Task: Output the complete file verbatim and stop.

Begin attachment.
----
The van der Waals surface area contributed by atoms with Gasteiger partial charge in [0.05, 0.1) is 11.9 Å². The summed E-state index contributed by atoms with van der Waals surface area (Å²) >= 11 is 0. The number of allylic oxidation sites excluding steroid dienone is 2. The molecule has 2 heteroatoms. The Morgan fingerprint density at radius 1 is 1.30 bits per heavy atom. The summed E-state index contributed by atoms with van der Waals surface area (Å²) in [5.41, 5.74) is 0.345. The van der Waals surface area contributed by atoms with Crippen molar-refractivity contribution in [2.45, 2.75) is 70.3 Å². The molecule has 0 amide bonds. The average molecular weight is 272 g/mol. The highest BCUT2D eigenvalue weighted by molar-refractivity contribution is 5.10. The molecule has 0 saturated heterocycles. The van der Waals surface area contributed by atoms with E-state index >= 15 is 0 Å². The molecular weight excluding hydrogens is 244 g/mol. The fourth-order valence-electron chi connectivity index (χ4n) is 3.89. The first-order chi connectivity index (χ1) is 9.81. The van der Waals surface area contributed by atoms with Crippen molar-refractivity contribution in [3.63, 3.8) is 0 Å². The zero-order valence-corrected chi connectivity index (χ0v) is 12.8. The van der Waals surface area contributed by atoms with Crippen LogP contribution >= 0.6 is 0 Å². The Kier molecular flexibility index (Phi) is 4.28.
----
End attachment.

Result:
The van der Waals surface area contributed by atoms with Gasteiger partial charge in [0.05, 0.1) is 11.9 Å². The summed E-state index contributed by atoms with van der Waals surface area (Å²) >= 11 is 0. The number of allylic oxidation sites excluding steroid dienone is 2. The molecule has 2 heteroatoms. The Morgan fingerprint density at radius 1 is 1.30 bits per heavy atom. The summed E-state index contributed by atoms with van der Waals surface area (Å²) in [5.41, 5.74) is 0.345. The van der Waals surface area contributed by atoms with Crippen molar-refractivity contribution in [2.45, 2.75) is 70.3 Å². The molecule has 0 amide bonds. The average molecular weight is 272 g/mol. The highest BCUT2D eigenvalue weighted by molar-refractivity contribution is 5.10. The molecule has 0 saturated heterocycles. The van der Waals surface area contributed by atoms with E-state index >= 15 is 0 Å². The molecular weight excluding hydrogens is 244 g/mol. The fourth-order valence-electron chi connectivity index (χ4n) is 3.89. The first-order chi connectivity index (χ1) is 9.81. The van der Waals surface area contributed by atoms with Crippen molar-refractivity contribution in [3.63, 3.8) is 0 Å². The zero-order valence-corrected chi connectivity index (χ0v) is 12.8. The van der Waals surface area contributed by atoms with Crippen LogP contribution >= 0.6 is 0 Å². The Kier molecular flexibility index (Phi) is 4.28.